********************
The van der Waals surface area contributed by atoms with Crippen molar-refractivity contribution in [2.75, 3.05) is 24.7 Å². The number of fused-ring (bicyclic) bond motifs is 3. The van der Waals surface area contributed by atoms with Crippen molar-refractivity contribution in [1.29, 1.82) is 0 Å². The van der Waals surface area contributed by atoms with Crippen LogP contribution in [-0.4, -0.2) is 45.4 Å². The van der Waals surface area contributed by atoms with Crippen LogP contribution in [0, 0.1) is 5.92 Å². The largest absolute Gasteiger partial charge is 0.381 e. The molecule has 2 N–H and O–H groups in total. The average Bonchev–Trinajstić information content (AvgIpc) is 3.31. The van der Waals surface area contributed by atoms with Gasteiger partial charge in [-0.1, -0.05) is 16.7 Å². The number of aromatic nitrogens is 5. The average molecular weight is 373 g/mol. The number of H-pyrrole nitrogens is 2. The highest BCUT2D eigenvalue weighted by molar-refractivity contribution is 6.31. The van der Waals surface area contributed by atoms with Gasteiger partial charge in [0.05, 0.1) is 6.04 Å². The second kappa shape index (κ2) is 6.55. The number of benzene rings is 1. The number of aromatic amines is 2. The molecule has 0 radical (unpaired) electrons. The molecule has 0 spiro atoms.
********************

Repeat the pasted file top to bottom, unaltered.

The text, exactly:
The van der Waals surface area contributed by atoms with Crippen molar-refractivity contribution in [2.75, 3.05) is 24.7 Å². The number of fused-ring (bicyclic) bond motifs is 3. The van der Waals surface area contributed by atoms with Crippen molar-refractivity contribution in [1.29, 1.82) is 0 Å². The van der Waals surface area contributed by atoms with Crippen LogP contribution in [-0.4, -0.2) is 45.4 Å². The van der Waals surface area contributed by atoms with Crippen LogP contribution in [0, 0.1) is 5.92 Å². The largest absolute Gasteiger partial charge is 0.381 e. The molecule has 2 N–H and O–H groups in total. The average Bonchev–Trinajstić information content (AvgIpc) is 3.31. The van der Waals surface area contributed by atoms with Gasteiger partial charge in [-0.1, -0.05) is 16.7 Å². The number of aromatic nitrogens is 5. The average molecular weight is 373 g/mol. The number of H-pyrrole nitrogens is 2. The highest BCUT2D eigenvalue weighted by molar-refractivity contribution is 6.31. The van der Waals surface area contributed by atoms with Gasteiger partial charge in [0.05, 0.1) is 6.04 Å². The second kappa shape index (κ2) is 6.55. The number of benzene rings is 1. The number of aromatic amines is 2. The molecule has 0 radical (unpaired) electrons. The molecule has 0 spiro atoms.